Compared to this, Greece was just a sideshow. Italy could blow Europe to pieces

Thursday, November 10, 2011
By Paul Martin

By Daniel Hannan
10th November 2011

Watching the cost of servicing Italy’s debt surge past the level that triggered bailouts in Greece, Ireland and Portugal, I found one of Kipling’s verses forming in my mind:

This is midnight — let no star
Delude us — dawn is very far.
This is the tempest long foretold —
Slow to make head but sure to hold.

Italy is the third-largest economy in the EU, and the eighth largest on the planet. Its outstanding debt of €1.9 trillion (£1.6 trillion) accounts for 25 per cent of all the debt in the eurozone.

The Greek crisis was never a serious threat to Europe. Greece accounts for less than two per cent of the EU’s economy. A default by Athens could be managed as a controlled explosion. A default by Rome, on the other hand, would blow the European economy to smithereens.

The calamity now overtaking Italy was ordained when the euro was launched. In order to qualify, governments were supposed to have brought their total debts below 60 per cent of GDP; Italy’s was 114 per cent.

Several economists pointed out at the time that admitting the Italians would be like inviting an elephant into a coracle but, as usual in the EU, political dreams trumped economic reality.

Staring into the abyss: Italy’s economy in crisis, France under strain and fears Britain could be dragged into a second recession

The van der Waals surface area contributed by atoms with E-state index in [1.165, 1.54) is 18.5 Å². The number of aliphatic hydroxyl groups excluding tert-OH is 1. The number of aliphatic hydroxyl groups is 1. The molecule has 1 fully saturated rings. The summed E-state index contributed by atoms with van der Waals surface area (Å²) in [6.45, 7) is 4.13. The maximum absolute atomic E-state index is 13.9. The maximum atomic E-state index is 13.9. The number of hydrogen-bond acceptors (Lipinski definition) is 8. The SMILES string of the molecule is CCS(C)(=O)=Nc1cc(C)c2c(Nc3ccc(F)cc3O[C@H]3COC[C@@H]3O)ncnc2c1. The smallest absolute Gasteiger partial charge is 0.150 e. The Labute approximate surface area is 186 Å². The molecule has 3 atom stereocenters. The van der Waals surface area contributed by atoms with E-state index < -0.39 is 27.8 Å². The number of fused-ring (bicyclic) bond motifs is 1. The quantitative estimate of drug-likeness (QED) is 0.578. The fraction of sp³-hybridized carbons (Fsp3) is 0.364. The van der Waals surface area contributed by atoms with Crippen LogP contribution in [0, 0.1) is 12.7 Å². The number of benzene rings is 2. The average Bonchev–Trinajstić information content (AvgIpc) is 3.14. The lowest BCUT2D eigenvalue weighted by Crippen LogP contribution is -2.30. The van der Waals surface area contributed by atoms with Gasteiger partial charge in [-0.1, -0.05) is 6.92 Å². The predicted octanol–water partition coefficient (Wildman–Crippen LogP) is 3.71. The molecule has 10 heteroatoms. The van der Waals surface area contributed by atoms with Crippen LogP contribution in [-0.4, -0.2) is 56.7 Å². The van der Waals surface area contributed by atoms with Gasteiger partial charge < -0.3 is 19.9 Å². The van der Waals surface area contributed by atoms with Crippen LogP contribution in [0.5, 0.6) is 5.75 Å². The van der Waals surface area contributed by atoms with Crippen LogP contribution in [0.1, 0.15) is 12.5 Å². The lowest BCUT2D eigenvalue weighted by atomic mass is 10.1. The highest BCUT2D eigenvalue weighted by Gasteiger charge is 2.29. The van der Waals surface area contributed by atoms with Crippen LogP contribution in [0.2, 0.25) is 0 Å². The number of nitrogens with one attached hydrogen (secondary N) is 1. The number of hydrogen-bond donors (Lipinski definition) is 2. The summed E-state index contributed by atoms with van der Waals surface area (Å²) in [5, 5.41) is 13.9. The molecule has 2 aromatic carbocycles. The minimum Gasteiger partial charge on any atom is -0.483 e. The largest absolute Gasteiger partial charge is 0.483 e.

RIGHTMINDS: Has Germany got the guts to save the euro? Asks SIMON HEFFER

For several years, markets pretended that all debts in the eurozone were equally safe — that Italian and German debt, for example, were interchangeable. Eventually, though, the realisation sank in: the Italian economy was not growing, which meant its debt, in relation to its GDP, was as high as ever.

The loans that had been pressed on the Italian treasury over decades suddenly looked vulnerable.

Yesterday, panic set in. Those who have lent money to Italy are no longer confident that they will get it back. Naturally enough, they demand a higher interest rate to compensate for the risk of losing their loans. Their fear thus risks becoming self-fulfilling, as Italy is unable to afford the interest rate. The prospect of Italy defaulting on its debts looms.

Those commentators who imagine that we Eurosceptics are enjoying our told-you-so moment couldn’t be more wrong. The eurozone takes 40 per cent of Britain’s exports, and comprises our friends and allies. A recession there will mean another downturn here.


The Rest…HERE

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